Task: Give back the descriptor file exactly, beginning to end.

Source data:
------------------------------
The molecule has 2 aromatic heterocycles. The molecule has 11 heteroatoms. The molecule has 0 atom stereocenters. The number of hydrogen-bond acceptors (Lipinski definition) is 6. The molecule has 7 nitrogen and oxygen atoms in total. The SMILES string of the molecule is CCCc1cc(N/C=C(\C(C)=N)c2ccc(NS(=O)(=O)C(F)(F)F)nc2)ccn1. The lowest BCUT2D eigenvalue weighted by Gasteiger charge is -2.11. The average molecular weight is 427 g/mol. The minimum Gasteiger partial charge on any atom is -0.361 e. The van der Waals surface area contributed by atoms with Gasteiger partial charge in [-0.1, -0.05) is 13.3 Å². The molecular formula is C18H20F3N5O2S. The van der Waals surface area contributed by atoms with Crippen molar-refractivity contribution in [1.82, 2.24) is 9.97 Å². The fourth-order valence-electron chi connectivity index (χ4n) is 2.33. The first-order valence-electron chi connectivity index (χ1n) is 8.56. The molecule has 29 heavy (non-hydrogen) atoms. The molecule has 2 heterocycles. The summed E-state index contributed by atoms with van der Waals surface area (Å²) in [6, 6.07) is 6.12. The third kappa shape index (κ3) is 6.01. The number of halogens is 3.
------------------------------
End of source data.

The molecule has 2 aromatic heterocycles. The molecule has 11 heteroatoms. The molecule has 0 atom stereocenters. The number of hydrogen-bond acceptors (Lipinski definition) is 6. The molecule has 7 nitrogen and oxygen atoms in total. The SMILES string of the molecule is CCCc1cc(N/C=C(\C(C)=N)c2ccc(NS(=O)(=O)C(F)(F)F)nc2)ccn1. The lowest BCUT2D eigenvalue weighted by Gasteiger charge is -2.11. The average molecular weight is 427 g/mol. The minimum Gasteiger partial charge on any atom is -0.361 e. The van der Waals surface area contributed by atoms with Gasteiger partial charge in [-0.1, -0.05) is 13.3 Å². The molecular formula is C18H20F3N5O2S. The van der Waals surface area contributed by atoms with Crippen molar-refractivity contribution in [1.82, 2.24) is 9.97 Å². The fourth-order valence-electron chi connectivity index (χ4n) is 2.33. The first-order valence-electron chi connectivity index (χ1n) is 8.56. The molecule has 29 heavy (non-hydrogen) atoms. The molecule has 2 heterocycles. The summed E-state index contributed by atoms with van der Waals surface area (Å²) in [6, 6.07) is 6.12. The third kappa shape index (κ3) is 6.01. The number of halogens is 3.